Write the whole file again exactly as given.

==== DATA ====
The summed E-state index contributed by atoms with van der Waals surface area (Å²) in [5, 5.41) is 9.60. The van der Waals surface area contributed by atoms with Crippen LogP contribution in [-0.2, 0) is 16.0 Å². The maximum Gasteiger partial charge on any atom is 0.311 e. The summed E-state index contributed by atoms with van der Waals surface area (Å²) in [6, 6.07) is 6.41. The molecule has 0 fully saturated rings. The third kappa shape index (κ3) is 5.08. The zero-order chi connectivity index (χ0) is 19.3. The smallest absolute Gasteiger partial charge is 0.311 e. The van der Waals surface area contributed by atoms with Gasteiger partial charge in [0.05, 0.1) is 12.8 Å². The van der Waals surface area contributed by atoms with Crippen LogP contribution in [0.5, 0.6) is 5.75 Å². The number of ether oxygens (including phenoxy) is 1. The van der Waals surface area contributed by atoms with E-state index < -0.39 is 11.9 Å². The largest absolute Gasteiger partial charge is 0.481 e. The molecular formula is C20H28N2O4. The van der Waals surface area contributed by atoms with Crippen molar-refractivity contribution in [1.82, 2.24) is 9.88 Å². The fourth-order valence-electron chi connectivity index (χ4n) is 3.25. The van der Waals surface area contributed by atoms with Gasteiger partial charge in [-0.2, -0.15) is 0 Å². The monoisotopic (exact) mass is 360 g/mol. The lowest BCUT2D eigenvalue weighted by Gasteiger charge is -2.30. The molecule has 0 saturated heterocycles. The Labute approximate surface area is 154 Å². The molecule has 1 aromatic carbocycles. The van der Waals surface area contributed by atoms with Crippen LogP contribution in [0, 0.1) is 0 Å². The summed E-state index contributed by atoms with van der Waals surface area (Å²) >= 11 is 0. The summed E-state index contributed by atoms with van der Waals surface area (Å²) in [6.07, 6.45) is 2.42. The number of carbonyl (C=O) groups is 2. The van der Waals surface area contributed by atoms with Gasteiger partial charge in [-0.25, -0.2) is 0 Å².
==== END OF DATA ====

The summed E-state index contributed by atoms with van der Waals surface area (Å²) in [5, 5.41) is 9.60. The van der Waals surface area contributed by atoms with Crippen LogP contribution in [-0.2, 0) is 16.0 Å². The maximum Gasteiger partial charge on any atom is 0.311 e. The summed E-state index contributed by atoms with van der Waals surface area (Å²) in [6, 6.07) is 6.41. The molecule has 0 fully saturated rings. The third kappa shape index (κ3) is 5.08. The zero-order chi connectivity index (χ0) is 19.3. The smallest absolute Gasteiger partial charge is 0.311 e. The van der Waals surface area contributed by atoms with Gasteiger partial charge in [0.05, 0.1) is 12.8 Å². The van der Waals surface area contributed by atoms with Crippen LogP contribution in [0.5, 0.6) is 5.75 Å². The number of ether oxygens (including phenoxy) is 1. The van der Waals surface area contributed by atoms with E-state index < -0.39 is 11.9 Å². The largest absolute Gasteiger partial charge is 0.481 e. The molecular formula is C20H28N2O4. The van der Waals surface area contributed by atoms with Crippen molar-refractivity contribution in [1.82, 2.24) is 9.88 Å². The fourth-order valence-electron chi connectivity index (χ4n) is 3.25. The van der Waals surface area contributed by atoms with Gasteiger partial charge in [-0.2, -0.15) is 0 Å². The monoisotopic (exact) mass is 360 g/mol. The lowest BCUT2D eigenvalue weighted by Gasteiger charge is -2.30. The molecule has 0 saturated heterocycles. The Labute approximate surface area is 154 Å². The molecule has 1 aromatic carbocycles. The van der Waals surface area contributed by atoms with Crippen LogP contribution in [0, 0.1) is 0 Å². The summed E-state index contributed by atoms with van der Waals surface area (Å²) >= 11 is 0. The summed E-state index contributed by atoms with van der Waals surface area (Å²) in [6.07, 6.45) is 2.42. The number of carbonyl (C=O) groups is 2. The van der Waals surface area contributed by atoms with Gasteiger partial charge in [-0.25, -0.2) is 0 Å².